Now everything should be ready. If you run into any issue, make sure you check the AtomCraft documentation (from the menu, Help > CRIAtomCraft Help, then look for “Integration with Nuendo”).

Exporting individual Events from Nuendo

Before exporting anything from Nuendo, the destination Material folder must be selected in Atom Craft. The path of this folder will be reflected in the Nuendo’s Game Audio Connect window. It can be changed at any time, simply by selecting another folder in the AtomCraft’s Materials Tree.

05 – Material Folder

Once this is done, it is possible to export selected events from Nuendo to AtomCraft. Events in Nuendo correspond to the audio or midi blocks on a track. In the case of MIDI events, they can be sent through the Nuendo signal path and rendered as audio files before being sent to AtomCraft.

The first way to export the events – which is well adapted for non-layered sounds on a single track – such as Footsteps or Foley – is described below:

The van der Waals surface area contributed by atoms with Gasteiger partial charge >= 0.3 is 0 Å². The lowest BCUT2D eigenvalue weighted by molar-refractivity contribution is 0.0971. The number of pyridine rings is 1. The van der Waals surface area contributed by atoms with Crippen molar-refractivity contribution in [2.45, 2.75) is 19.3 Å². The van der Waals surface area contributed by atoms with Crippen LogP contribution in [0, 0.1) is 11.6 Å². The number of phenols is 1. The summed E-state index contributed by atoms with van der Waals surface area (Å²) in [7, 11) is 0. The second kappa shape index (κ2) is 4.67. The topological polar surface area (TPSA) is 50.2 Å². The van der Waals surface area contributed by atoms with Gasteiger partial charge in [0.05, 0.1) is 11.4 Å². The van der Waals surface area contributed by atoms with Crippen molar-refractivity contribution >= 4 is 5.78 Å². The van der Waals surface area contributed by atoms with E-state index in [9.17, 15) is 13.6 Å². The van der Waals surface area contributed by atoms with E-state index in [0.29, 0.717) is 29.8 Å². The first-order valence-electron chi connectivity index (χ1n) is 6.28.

• Select one or multiple Events using Shift+Click or the Lasso.
  • From the menu, call the File > Export > Selected Events command.
  • Configure the export settings.
  • Make sure to check “Use the Project Audio Folder” in the File Path.
  • Export.

Alternatively, you can also:

  • Select one or multiple Events.
  • Drag and drop them directly onto the Game Audio Connect window.

Note that if you use the drag and drop method, it will use the most recent settings of the “Export Selected Events” window.

Once the export initiated, the Material Importer window will be displayed in AtomCraft, listing the files to be imported. By selecting a Cue Sheet or a Cue in the WorkUnits Tree, it is possible to automatically create either new Cues or new Tracks that will reference these new Materials.

Exporting Mixdown and Cycle Markers

To export multi-layered sounds (such as explosions, debris, weapons, ambiances et..) that span several tracks, the Audio Mixdown command can be used.

  • In Nuendo, set your left and right Locators to select the range to export.
  • Then select the File > Export > Audio Mixdown menu command.